Knowing how to transpose data in Google Sheets is useful if you want to switch the rows and columns of an array or data range.
Meaning, the orientation of your list of data changes from vertical to horizontal and vice versa.
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In Google Sheets, there are two convenient ways to transpose data:
- Using the TRANSPOSE function, which we tackled in our previous article.
- Using Paste special, which is a feature under the Edit menu.
The rules for transposing data in Google Sheets are as follows:
- Using the TRANSPOSE function gives you the values, but not the formatting, whereas the Paste Special method includes the formatting.
- The results of the TRANSPOSE function are dynamic, which means any changes to the original dataset will reflect on the transposed data. On the other hand, the results of the Paste Special option are static, which means changes to the original dataset will not reflect on the transposed data.
- In using the TRANSPOSE function, you cannot delete any part of the transposed data. As for using Paste Special, changes can be applied to transposed data without altering the original dataset.
- If you overwrite any cell that has the transposed data, the function would return a reference error. Overwriting any cell that has the transposed data using Paste Special will alter the information permanently.
Let’s take an example.
Irene, a school librarian, needs to update the record template that she’s using. Please take a look at her old record below:
The format is changed from the vertical to the horizontal orientation. Instead of using the copy-paste method to switch the orientation of her table, Irine used the TRANSPOSE function to make her life easier. Please see her new table below:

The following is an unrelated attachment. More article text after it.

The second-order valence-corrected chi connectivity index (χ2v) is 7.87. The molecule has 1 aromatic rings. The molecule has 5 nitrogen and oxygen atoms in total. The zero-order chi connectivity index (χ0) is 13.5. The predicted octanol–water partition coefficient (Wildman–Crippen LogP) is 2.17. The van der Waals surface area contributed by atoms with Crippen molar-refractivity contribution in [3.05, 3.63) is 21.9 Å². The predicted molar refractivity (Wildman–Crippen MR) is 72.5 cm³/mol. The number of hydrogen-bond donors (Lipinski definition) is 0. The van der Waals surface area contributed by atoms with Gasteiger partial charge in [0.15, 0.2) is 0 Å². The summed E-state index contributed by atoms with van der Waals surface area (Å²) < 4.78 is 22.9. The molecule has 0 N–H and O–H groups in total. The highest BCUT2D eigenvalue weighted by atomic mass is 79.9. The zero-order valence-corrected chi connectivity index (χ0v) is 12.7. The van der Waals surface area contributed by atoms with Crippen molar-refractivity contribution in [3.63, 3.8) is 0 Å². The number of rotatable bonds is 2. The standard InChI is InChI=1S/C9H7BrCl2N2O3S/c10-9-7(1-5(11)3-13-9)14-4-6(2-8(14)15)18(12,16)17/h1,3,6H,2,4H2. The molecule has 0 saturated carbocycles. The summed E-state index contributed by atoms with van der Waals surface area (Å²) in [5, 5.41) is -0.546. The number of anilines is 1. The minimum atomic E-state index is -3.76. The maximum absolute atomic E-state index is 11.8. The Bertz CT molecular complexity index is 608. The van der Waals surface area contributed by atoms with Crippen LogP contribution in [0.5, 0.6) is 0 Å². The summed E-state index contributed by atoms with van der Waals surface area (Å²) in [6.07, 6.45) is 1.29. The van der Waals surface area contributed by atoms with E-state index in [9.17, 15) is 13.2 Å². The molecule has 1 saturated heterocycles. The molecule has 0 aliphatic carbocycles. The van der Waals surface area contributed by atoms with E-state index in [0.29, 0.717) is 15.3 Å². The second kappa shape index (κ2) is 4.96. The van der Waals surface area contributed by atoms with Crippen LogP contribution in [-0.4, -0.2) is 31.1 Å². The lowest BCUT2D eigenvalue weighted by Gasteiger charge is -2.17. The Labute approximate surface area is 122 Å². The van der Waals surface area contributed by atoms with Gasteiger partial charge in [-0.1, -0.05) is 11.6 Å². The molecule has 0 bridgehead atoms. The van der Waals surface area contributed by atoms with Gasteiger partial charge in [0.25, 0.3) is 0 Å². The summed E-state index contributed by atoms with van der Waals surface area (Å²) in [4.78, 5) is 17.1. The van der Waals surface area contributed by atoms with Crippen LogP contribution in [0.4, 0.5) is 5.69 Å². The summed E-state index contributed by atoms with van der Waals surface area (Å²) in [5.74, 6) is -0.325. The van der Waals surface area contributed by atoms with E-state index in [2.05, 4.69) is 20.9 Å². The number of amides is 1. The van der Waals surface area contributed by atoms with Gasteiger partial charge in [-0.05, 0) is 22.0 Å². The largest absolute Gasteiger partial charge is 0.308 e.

Pretty convenient, right?
However, notice that the transposed data doesn’t have the same format as the original dataset. So, Irene would need extra steps to either replicate the format or create new formatting for her new table.
Luckily, Irene knows how to use the Format Painter menu in Google Sheets. So, it’s an easy fix for her.
On the other hand, Jacob, Irene’s colleague, used a different method to change the format of his record template. See his old template below:
Instead of using the Transpose function, he switched his dataset orientation using the Paste Special option in Google Sheets.
Unlike Irene, Jacob didn’t have to format his transposed data.
Why is this so?
Well, that’s because the Paste Special menu transposed the data together with the formatting of the original dataset.
Watch out for a more advanced tutorial and examples on how you can transpose data in the coming weeks. Be sure to subscribe to be notified.
Awesome! Let’s begin getting to know more about the process and steps in transposing data in Google Sheets.
The Anatomy of the TRANSPOSE Function and Paste Special method in transposing data
So the syntax (the way we write) the TRANSPOSE function is as follows:
Let’s dissect this thing and understand what each of these terms means:
- = the equal sign is just how we start any function in Google Sheets. It is how Google Sheets understand that we are asking it to either do computation or use a function.
- TRANSPOSE() this is our TRANSPOSE function. It will take an argument and switch the orientation from horizontal to vertical or vice versa.
- array_or_range is the dataset, array, or the reference to the range of columns and rows you want to swap or transpose.
On the other hand, the Paste Special menu can be found under the Edit menu in Google Sheets: